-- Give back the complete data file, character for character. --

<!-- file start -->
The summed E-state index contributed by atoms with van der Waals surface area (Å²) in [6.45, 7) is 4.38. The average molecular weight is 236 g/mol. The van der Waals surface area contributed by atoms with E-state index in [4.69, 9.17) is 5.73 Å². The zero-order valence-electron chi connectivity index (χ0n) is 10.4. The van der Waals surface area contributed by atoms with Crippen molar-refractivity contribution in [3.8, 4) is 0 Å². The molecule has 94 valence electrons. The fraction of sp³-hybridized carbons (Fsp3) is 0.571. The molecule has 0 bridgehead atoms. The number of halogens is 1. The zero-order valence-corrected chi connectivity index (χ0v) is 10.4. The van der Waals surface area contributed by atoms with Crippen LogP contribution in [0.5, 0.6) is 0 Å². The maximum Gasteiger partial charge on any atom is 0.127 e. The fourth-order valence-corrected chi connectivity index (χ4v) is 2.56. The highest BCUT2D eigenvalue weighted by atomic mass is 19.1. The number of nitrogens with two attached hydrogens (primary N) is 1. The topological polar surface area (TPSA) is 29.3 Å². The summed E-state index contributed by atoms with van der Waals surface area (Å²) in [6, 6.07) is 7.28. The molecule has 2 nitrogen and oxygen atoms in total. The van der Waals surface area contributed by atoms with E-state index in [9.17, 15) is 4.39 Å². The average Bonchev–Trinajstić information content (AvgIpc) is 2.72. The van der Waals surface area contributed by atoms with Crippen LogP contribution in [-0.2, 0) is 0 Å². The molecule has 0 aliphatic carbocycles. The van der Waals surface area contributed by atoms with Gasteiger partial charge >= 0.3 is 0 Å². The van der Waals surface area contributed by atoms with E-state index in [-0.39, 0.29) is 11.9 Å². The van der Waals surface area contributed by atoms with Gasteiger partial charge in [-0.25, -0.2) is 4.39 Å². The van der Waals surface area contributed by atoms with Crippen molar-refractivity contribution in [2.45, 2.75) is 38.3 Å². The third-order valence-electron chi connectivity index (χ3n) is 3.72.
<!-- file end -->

The summed E-state index contributed by atoms with van der Waals surface area (Å²) in [6.45, 7) is 4.38. The average molecular weight is 236 g/mol. The van der Waals surface area contributed by atoms with E-state index in [4.69, 9.17) is 5.73 Å². The zero-order valence-electron chi connectivity index (χ0n) is 10.4. The van der Waals surface area contributed by atoms with Crippen molar-refractivity contribution in [3.8, 4) is 0 Å². The molecule has 94 valence electrons. The fraction of sp³-hybridized carbons (Fsp3) is 0.571. The molecule has 0 bridgehead atoms. The number of halogens is 1. The zero-order valence-corrected chi connectivity index (χ0v) is 10.4. The van der Waals surface area contributed by atoms with Crippen LogP contribution in [0.5, 0.6) is 0 Å². The maximum Gasteiger partial charge on any atom is 0.127 e. The fourth-order valence-corrected chi connectivity index (χ4v) is 2.56. The highest BCUT2D eigenvalue weighted by atomic mass is 19.1. The number of nitrogens with two attached hydrogens (primary N) is 1. The topological polar surface area (TPSA) is 29.3 Å². The summed E-state index contributed by atoms with van der Waals surface area (Å²) in [6, 6.07) is 7.28. The molecule has 2 nitrogen and oxygen atoms in total. The van der Waals surface area contributed by atoms with E-state index in [9.17, 15) is 4.39 Å². The average Bonchev–Trinajstić information content (AvgIpc) is 2.72. The van der Waals surface area contributed by atoms with Crippen LogP contribution in [-0.2, 0) is 0 Å². The molecule has 0 aliphatic carbocycles. The van der Waals surface area contributed by atoms with Gasteiger partial charge >= 0.3 is 0 Å². The van der Waals surface area contributed by atoms with E-state index in [-0.39, 0.29) is 11.9 Å². The van der Waals surface area contributed by atoms with Gasteiger partial charge in [-0.25, -0.2) is 4.39 Å². The van der Waals surface area contributed by atoms with Crippen molar-refractivity contribution in [2.45, 2.75) is 38.3 Å². The third-order valence-electron chi connectivity index (χ3n) is 3.72.